At a recent talk at a culinary school in Chicago, I told the audience of food writers about an outrageous request a company made of a food blogger, showing that food bloggers aren’t taken seriously when it comes to pay. A woman raised her hand and asked whether to omit that she is a food blogger when pitching a publication for a story.
“That depends,” I responded. “Are you already established in print?”
She said she was. And then I thought: This woman in the audience is brilliant. Because she will be taken more seriously and offered more money than if she says she is a blogger.
How do I know this? Print publications sometimes ask bloggers to work for free. And while many print food writers have started food blogs to stay current, saying so might backfire on them. Award-winning writer David Leite explained in the comments section of a previous post:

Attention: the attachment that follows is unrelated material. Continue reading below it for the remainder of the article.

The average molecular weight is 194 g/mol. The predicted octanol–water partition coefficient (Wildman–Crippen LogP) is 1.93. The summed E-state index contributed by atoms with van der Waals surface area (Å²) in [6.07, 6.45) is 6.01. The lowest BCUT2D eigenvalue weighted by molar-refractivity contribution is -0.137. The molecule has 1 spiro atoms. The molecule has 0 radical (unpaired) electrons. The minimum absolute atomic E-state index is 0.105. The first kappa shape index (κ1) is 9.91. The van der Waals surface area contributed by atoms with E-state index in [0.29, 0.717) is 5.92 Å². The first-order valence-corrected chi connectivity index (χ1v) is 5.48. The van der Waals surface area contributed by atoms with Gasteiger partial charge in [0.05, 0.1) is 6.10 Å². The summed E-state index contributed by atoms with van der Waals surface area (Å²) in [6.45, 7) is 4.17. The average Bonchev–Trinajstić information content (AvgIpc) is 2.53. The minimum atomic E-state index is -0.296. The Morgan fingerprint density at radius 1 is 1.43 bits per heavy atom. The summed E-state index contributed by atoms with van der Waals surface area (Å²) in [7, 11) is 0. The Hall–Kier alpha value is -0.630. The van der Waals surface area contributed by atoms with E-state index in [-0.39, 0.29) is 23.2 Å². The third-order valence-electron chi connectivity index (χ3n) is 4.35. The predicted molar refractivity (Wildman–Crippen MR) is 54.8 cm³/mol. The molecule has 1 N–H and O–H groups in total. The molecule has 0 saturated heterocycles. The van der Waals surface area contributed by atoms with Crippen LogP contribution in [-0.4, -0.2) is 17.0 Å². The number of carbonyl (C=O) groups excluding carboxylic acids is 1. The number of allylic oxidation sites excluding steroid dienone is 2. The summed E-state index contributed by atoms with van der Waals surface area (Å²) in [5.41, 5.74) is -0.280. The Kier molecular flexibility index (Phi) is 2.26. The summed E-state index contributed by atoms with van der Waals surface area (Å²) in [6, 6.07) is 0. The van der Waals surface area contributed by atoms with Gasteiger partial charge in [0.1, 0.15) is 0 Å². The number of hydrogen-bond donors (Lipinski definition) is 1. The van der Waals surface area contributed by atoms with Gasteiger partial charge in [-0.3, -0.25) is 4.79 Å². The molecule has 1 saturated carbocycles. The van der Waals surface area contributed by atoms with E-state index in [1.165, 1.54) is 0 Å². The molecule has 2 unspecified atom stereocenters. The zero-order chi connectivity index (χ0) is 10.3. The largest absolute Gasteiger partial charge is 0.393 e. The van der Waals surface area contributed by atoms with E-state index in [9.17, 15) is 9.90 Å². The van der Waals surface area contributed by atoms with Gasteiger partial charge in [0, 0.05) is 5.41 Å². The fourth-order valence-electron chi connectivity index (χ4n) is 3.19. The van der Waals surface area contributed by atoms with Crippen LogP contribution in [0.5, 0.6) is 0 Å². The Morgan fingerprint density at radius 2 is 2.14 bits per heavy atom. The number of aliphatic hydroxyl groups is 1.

“I think the crux of the issue is the word ‘blogger,” he wrote. “These days, my name’s not appearing in magazines or newspapers as much… Somehow because I’m a blogger—even one with a decade-long tenure in print media—I’m a cheap commodity.”
So if you’ve written for print and you want to be paid as you were before, leave the word “blogger” out of your query letter. Do you agree?
p.s. If you’re wondering about the talk, please listen to the podcast on Chicago Public Radio.
Photos by Amos Gil